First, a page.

In praise of za­pin

> Aswara is show­cas­ing this tra­di­tional Malay dance at Pang­gung Ex­per­i­ment this Fri­day and Satur­day

The Sun (Malaysia) - - FEATURE - BY BISSME S.

THE DANCE Fac­ulty of Akademi Seni Bu­daya Dan Warisan Ke­bangsaan (Aswara) has al­ways pro­duced mem­o­rable dance per­for­mances.

Aswara’s lat­est show, the 90minute Main Za­pin 2016: Akar Bu­daya Za­man which high­lights this tra­di­tional Malay dance form, is likely to be an­other suc­cess un­der its belt.

Aswara’s Dance Fac­ulty dean Mohd Yunus Alial­lah, who is also the artis­tic di­rec­tor for the show, ex­plains that za­pin orig­i­nally came from the Mid­dle East, and that Arab traders brought the dance to Malaysia cen­turies ago.

“You can see the Is­lamic and Ara­bic in­flu­ences in za­pin,” he says.

Since 2010, Aswara has been send­ing its lec­tur­ers to learn za­pin from the old dance masters in dif­fer­ent states. Th­ese lec­tur­ers then brought back the knowl­edge gained to im­part to their stu­dents.

“We wanted the stu­dents to see the dif­fer­ences be­tween za­pin dances from dif­fer­ent states,” says Mohd Yunus. “Now, we want the au­di­ence to have the same ex­pe­ri­ence that our stu­dents have had.”

Syed Haziq Afiqi, a dancer and ar­ranger for the show, says that each state in Malaysia has adapted za­pin to suit its sur­round­ings and cul­ture.

“[That’s why] za­pin is dif­fer­ent from one state to an­other,” he says. “In one state, the dancers use more of their hands, and in an­other state, the dancers use more of their hips.

“In this show, we will try to present za­pin from all the 14 states in Malaysia.”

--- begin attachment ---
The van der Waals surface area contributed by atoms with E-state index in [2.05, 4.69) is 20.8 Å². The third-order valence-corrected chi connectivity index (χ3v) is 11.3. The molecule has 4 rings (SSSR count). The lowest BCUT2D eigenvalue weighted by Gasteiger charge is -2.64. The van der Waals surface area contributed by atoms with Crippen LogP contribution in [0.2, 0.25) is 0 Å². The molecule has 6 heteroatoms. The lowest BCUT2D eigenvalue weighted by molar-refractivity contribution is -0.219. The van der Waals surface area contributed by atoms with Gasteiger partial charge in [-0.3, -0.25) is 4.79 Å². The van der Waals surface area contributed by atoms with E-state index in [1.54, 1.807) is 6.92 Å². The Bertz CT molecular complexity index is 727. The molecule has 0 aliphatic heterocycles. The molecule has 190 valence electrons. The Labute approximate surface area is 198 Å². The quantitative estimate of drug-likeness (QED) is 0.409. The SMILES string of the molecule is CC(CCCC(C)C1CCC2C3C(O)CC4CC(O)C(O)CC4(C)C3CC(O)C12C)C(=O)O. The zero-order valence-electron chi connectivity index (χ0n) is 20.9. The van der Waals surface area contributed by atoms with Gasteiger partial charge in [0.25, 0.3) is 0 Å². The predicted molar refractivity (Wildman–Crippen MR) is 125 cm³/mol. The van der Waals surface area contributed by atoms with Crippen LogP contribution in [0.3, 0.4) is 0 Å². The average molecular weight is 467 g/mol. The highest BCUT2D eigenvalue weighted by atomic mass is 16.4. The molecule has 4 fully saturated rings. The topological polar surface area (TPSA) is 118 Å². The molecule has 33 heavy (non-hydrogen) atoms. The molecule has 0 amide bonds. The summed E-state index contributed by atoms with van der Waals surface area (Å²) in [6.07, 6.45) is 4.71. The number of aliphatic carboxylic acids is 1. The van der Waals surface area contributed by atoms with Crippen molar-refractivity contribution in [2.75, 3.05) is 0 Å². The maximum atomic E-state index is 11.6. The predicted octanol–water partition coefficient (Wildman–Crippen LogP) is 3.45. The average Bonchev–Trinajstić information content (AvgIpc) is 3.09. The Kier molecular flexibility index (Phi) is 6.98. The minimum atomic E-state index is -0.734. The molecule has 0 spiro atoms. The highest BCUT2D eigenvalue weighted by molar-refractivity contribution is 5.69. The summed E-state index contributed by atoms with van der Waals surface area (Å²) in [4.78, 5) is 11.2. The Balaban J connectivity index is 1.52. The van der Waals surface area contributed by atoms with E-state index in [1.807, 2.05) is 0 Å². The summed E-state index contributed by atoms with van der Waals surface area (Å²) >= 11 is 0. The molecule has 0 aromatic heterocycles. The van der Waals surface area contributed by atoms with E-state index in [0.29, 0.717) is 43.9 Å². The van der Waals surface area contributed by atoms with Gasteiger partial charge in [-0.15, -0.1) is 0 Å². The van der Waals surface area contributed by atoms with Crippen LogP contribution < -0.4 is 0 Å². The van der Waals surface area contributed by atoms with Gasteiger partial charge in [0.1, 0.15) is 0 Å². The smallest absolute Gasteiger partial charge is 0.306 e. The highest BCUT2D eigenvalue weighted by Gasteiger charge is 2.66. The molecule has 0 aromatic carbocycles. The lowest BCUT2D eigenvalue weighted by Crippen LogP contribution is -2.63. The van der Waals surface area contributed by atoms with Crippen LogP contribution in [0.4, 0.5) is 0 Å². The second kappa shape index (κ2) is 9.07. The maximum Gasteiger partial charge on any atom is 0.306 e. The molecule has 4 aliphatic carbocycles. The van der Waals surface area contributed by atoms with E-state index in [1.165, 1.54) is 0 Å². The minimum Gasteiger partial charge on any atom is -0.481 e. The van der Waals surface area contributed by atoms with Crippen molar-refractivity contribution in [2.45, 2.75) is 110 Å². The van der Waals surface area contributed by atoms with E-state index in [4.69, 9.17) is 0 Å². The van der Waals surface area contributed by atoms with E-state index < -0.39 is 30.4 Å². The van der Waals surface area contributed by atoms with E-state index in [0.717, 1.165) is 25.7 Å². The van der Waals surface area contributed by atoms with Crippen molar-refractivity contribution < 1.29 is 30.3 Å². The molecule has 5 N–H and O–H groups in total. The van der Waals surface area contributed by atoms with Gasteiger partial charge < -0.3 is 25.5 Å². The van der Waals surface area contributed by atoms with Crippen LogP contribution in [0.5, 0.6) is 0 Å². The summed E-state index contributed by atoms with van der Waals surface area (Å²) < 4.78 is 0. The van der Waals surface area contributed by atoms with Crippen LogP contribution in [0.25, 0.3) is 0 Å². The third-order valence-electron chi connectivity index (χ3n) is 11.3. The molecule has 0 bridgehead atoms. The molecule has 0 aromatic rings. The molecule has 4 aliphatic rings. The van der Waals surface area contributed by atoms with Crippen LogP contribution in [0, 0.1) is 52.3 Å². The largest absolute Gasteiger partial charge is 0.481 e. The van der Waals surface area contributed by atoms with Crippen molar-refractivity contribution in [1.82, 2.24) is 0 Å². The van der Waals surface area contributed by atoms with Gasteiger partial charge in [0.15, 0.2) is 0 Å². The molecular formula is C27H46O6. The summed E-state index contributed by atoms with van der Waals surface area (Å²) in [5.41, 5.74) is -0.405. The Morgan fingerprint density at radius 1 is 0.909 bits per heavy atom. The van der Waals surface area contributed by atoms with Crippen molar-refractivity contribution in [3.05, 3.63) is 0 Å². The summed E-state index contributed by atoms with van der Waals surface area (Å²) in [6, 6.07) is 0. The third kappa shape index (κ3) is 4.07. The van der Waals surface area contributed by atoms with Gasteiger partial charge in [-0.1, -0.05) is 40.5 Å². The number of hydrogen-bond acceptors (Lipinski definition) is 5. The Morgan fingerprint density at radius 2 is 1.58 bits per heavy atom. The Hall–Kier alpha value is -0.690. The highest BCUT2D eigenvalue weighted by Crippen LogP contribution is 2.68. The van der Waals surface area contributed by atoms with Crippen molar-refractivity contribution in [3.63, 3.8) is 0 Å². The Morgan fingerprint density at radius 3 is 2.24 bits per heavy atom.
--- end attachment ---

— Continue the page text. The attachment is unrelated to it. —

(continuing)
The show will in­clude 40 dancers and about 80 crew mem­bers.

“Au­di­ences love watch­ing tra­di­tional dance per­for­mances com­pared to con­tem­po­rary dances,” says Al-Jabar Laura, an­other dancer and ar­ranger for the show.

“How­ever, if you [stage] an In­dian tra­di­tional dance, the ma­jor­ity of the au­di­ence will be In­di­ans, and if you [stage] a Malay tra­di­tional dance, the ma­jor­ity will be Malays.

“I want to see more Malays watch­ing In­dian clas­si­cal dances; and more In­di­ans watch­ing Malay clas­si­cal dances, etc.

“I would like a more mixed ra­cial crowd com­ing to watch this za­pin show.”

Al-Jabar points out that the dancers for the show are made up of dif­fer­ent races.

“The dance stu­dents in Aswara are taught all kinds of dance forms such as In­dian clas­si­cal dance, Chi­nese clas­si­cal dance, Malay clas­si­cal dance and con­tem­po­rary dance,” adds Mohd Yunus.

“We want our stu­dents to have a va­ri­ety of dance ex­pe­ri­ences. Some dance forms will im­prove your pos­ture, and other dance forms will im­prove your move­ments.

“The more dance forms you learn, the more knowl­edge­able you be­come.”

When asked if there is fu­ture for peo­ple who want to learn danc­ing and make it their ca­reer, Mohd Yunus says: “A lot of par­ents ask me that ques­tion. In the com­mer­cial dance scene, you have a good chance of be­ing a backup dancer for mu­si­cal theatre and tele­vi­sion shows.

“How­ever, if you want to per­form an artis­tic dance show, then you have to get fi­nan­cial back­ing.”

He ex­plains that Aswara has also started its own dance com­pany to raise funds for stu­dents to stage artis­tic dance per­for­mances.

It looks like Aswara is al­ways will­ing to push the bound­aries for the bet­ter­ment of the lo­cal dance scene.

will be staged at the Ex­per­i­men­tal Theatre, Aswara, this Fri­day and Satur­day. For more, visit the Aswara web­site.

(left) Lead­ing the way … (from far left) Al-Jabar, Mohd Yunus and Syed Haziq. (top) Some of the za­pin dance styles from Main Za­pin 2016: Akar Bu­daya Za­man.

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